Raleigh composer commissions unique sculpture to craft video gam - CBS 5 - KPHO

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Raleigh composer commissions unique sculpture to craft game score

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Intense. Captivating. Eerie. These are just a few of the adjective that describe not just the visual drama of the new "Tomb Raider" video game, but also the exotic sounds that keeps  gamers enthralled.

The man behind the music is Raleigh-based composer Jason Graves, who decided that the score behind the fierce female lead, Lara Croft, needed to be spectacular -- like nothing gamers have ever heard before.

"There was something I felt needed to be spectacular about the music of 'Tomb Raider,'" Graves said.

Working with Raleigh artist and sculptor Matt McConnell, Graves created a one-of-a kind musical instrument that he simply calls "The Instrument."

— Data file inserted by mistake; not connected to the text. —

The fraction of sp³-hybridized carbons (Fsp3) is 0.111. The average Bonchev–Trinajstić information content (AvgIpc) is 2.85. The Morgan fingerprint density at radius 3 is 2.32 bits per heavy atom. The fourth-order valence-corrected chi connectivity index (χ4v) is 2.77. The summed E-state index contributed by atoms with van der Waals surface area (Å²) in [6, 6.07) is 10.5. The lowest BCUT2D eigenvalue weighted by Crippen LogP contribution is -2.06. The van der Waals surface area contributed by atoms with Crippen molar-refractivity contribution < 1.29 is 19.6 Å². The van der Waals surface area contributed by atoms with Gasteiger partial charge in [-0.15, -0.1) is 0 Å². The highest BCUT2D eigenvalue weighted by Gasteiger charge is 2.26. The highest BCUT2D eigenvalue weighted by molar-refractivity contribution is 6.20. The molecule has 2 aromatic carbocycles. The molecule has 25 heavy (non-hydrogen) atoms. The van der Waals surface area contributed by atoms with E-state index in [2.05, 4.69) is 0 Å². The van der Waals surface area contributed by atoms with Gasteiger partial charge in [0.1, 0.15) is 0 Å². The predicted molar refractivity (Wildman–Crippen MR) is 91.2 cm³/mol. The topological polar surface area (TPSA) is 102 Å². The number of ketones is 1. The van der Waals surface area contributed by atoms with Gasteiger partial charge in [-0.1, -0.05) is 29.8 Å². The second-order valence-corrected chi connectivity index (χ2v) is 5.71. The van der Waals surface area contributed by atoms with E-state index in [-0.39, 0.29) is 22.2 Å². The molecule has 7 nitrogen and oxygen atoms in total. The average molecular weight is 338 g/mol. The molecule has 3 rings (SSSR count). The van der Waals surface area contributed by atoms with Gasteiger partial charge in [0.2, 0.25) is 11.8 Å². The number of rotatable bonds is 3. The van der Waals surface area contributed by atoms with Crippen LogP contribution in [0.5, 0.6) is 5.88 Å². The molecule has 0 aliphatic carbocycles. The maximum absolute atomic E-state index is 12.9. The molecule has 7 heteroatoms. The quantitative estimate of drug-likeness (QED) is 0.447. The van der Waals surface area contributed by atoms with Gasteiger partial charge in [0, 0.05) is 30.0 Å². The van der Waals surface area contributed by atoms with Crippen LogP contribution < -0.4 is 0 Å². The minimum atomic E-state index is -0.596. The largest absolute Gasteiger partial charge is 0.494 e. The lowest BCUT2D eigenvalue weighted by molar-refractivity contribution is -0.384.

"The first 15 minutes is nothing but this instrument that was built," Graves pointed out. "I knew I wanted some glass, some metal. ... I'm a classically trained percussionist, so I am used to tapping on things with different sticks.

"Different sticks get different sounds, or bowing something with a violin."

Wanting to leave a lasting impression, Graves uses a wide range of musical tones, peaking with every visual twist and turn.

"There is only one of these instruments that makes this sound," Graves said of The Instrument. "It is threaded throughout the entire score. The idea would be: literally you can hear the bowls being struck and say, 'That's 'Tomb Raider.'"

The game itself is a gripping portrayal of the origins of English archeologist Lara Croft as she explores a mysterious island and battles to survive. The score, Graves says, is intended to keep the gamer on edge.

"It's supposed to make you feel uneasy, like you're in an alien world," Graves explained. "Like you're trapped in a cave."

The Instrument itself took a year to create and is now housed at Crystal Dynamics, the California-based game developer behind "Tomb Raider." The process of creating the instrument with McConnell, Graves said, was an experiment of sheer creativity.

"People can finally listen to it," Graves said. "People can finally hear what everyone has been tweeting and Facebooking about with The Instrument and all these unusual sounds."

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